WHEATON, Ill. -- In Illinois’ 6th Congressional District, voters will choose whether to keep or fire Congressman Peter Roskam.
First elected in 2006, Roskam is a loyal member of Republican leadership. As chairman of the House Tax Policy Subcommittee, Roskam helped write the GOP tax overhaul.
"That’s been good for our district. It’s brought the tax burden down. It’s created economic growth, unemployment rates at a decades-long low," he said.
When asked why he doesn't mention the tax overhaul in any of his television commercials, Roskam replied, "Well, it’s in a lot of our other ads, and it’s something I was asked earlier about, 'how are you approaching the tax debate?' I said, 'I’m approaching the tax debate — it’s the platform upon I’m running.'"
Democratic challenger Sean Casten called the tax cuts a giveaway to big corporations.
"There is simply no argument that giving corporates more cash is going to cause them to invest," he said.
Casten is a scientist and entrepreneur, who ran a business that manufactured power plants. He said he’d like to bring his business acumen to Washington.
"You’re always looking in a business sense for the win/win," he said. "The idea of saying let’s find what we both have in common and solve for that is unfortunately exceptional in politics, and I hope to having spent my formative years in the business environment will help bring a different perspective."
He wouldn’t be new to D.C. In 2007, Casten became a registered lobbyist, which Roskam is informing voters in TV commercials.
A first-time candidate, who defeated six Democrats to win the primary, Casten has had missteps. Audio surfaced of him saying President Trump and Osama bin Laden have a tremendous amount in common.
Roskam seized on the comments.
"He’s really embraced the politics of ridicule, the politics of name calling, putting people down. He’s tweeted out the Republican Party is the party of pedophiles or Republican donors are morons or Donald Trump — he’s compared to Osama bin Laden," Roskam said.
"We have a president in the White House who is doing what demagogues throughout history have done. He is telling people who feel disempowered and disenfranchised that the cause of their troubles is people who don’t look like them," Casten said. "What I apologize for is by naming one of those demagogues because that heightens the emotion. I don’t apologize for the substance of what I said."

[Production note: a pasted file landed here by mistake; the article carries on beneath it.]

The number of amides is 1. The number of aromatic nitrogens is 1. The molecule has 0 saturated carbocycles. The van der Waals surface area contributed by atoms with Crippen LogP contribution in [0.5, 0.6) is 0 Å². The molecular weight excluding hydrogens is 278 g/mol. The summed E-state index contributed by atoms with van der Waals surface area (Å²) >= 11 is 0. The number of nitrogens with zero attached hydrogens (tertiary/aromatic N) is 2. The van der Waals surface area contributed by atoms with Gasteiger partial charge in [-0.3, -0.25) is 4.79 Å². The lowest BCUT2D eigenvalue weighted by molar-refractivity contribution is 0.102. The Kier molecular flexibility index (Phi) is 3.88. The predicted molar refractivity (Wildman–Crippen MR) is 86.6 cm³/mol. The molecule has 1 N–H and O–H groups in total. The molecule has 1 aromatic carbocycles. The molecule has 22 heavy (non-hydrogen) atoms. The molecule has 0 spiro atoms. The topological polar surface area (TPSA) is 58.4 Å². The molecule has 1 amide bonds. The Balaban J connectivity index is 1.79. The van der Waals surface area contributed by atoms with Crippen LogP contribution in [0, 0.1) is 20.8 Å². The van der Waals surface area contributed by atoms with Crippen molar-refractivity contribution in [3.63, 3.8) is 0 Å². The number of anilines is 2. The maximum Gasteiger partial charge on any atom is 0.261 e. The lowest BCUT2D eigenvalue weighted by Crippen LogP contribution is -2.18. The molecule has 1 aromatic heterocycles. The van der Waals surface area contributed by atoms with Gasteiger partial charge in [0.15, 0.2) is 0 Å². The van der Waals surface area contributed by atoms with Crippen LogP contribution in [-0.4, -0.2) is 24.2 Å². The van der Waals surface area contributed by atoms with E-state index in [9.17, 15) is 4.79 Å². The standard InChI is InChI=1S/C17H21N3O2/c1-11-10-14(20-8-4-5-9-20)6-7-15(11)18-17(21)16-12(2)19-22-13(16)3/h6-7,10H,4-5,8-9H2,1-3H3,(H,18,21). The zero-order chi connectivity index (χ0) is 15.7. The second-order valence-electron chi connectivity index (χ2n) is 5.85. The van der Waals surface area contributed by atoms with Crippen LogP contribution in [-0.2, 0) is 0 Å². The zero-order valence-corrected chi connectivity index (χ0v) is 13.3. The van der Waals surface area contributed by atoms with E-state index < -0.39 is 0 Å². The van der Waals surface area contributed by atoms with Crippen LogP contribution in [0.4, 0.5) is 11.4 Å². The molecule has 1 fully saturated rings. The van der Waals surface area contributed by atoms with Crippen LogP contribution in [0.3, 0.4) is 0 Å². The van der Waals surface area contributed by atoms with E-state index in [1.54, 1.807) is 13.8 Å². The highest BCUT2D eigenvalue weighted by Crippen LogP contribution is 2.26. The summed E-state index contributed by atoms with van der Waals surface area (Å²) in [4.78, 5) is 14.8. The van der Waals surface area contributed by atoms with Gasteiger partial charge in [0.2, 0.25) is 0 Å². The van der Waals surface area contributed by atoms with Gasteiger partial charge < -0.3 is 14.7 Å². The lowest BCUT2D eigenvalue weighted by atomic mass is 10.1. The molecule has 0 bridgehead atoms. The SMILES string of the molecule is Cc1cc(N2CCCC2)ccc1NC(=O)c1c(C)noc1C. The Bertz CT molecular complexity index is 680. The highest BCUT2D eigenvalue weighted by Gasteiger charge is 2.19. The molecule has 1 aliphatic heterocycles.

Roskam is tying Casten to Illinois State House Speaker Michael Madigan, while Casten links Roskam to President Trump, whom he sides with often in Congress.
"President Trump is a mercurial figures, as we know. On the one hand, I wish he would stop tweeting," Roskam said. "My responsibility is to look at things the administration is doing and when they help the district to work to get those things done. When they’re adverse to the district, to work against them."
Something Roskam finds adverse from the Obama years is the Affordable Care Act. Health care is another big issues for voters. Casten wants to build on the Affordable Care Act. Roskam voted to repeal and replace.
"The important thing is that everybody’s covered," Casten said.
"Am I a critic of the ACA? Absolutely, it hasn’t done what it purported to," Roskam said.
Congressman Roskam has come under fire for choosing small constituent meetings rather than town halls.
"I’ve done one town hall meeting," Roskam said. "And I’ve been elected overwhelmingly in this constituency."
Casten said he pledges to hold four town halls per year.
Illinois’ 6th Congressional District in the western suburbs could decide control of the House. Polls show the contest a tossup.
In elections, voters in the 6th tend to go for Republicans. But in 2016, they chose Hillary Clinton over Donald Trump.
Two years ago, Clinton won the 6th but Roskam won reelection by 18 points. That the race is this close shows how much the political tide has changed.
To see more of Tahman Bradley's election stories, visit wgntv.com/decision2018.